In only one day the NFL that we thought we knew at the end of the 2007 season suddenly seems a lot less recognizable.
All it took was an apparent season-ending injury to Tom Brady ... and some impressive performances by teams that consistently brought up the rear behind Brady's New England Patriots in the AFC East as well as the rest of the conference ... and some surprising losses by the Indianapolis Colts, San Diego Chargers, and other presumptive challengers to the Pats' throne.
True, it was only Week 1. Season-opening surprises are nothing new and a whole lot could change by Week 2, let alone by Week 17. But there were so many developments on the first Sunday of the 2008 season worth noting.
Most notable was the injury to Brady's left knee. If the reigning MVP truly is out for the season (and given the Patriots' ultra-secrecy with injuries, the true nature of it might not be known for sure until sometime in the spring), the conversation about the Patriots returning to the Super Bowl comes to a screeching halt.
I don't care if the Pats won their opener against Kansas City with Matt Cassel playing quarterback most of the way. Without Brady, the Patriots no longer are the Patriots. They don't dominate. They don't intimidate. They don't score at will or do the things that demand comparisons to the greatest teams in league history.
And there is no reason to think the Patriots would make themselves appreciably better by coaxing Daunte Culpepper out of retirement; his bombs-away style is not a good fit for their scheme even if he would be reunited with former Minnesota Viking teammate Randy Moss. Nor would they improve all that much if they were to sign free agent Chris Simms, who has not been the same since suffering a serious injury to his spleen when he was with Tampa Bay.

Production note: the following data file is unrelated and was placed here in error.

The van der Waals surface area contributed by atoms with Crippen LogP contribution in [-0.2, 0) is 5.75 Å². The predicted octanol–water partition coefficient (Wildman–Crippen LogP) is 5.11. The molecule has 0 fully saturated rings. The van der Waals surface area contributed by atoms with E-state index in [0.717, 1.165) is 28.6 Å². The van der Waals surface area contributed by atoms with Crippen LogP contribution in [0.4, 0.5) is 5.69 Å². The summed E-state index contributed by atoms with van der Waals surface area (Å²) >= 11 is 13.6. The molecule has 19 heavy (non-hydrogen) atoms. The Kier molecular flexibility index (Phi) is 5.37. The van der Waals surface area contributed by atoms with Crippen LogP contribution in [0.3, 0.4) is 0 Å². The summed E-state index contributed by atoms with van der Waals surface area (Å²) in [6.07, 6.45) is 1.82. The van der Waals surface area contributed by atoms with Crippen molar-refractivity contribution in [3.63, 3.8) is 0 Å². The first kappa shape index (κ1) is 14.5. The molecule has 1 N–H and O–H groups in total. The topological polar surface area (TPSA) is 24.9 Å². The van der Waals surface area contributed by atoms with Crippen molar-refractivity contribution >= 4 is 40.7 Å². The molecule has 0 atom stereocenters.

If Brady is out for the rest of the season -- or even for most of the season -- the power of the AFC East and the AFC takes a dramatic shift.
Start with the division.
The Buffalo Bills promptly confirmed their preseason status as a playoff contender with a dominant performance against the Seattle Seahawks. And with the Pats presumably out of the way, Buffalo can be much more. The Bills' defensive upgrades, especially the addition of tackle Marcus Stroud, provided immediate benefits as the Seahawks' offense was stifled at every turn. Their special teams performed at their typically high level. Marshawn Lynch ran with every bit as much power and explosiveness as he demonstrated as a rookie last year. And although second-year quarterback Trent Edwards wasn't spectacular, he made significant strides over where he was at the end of last season and looks as if he will only get better as the season progresses.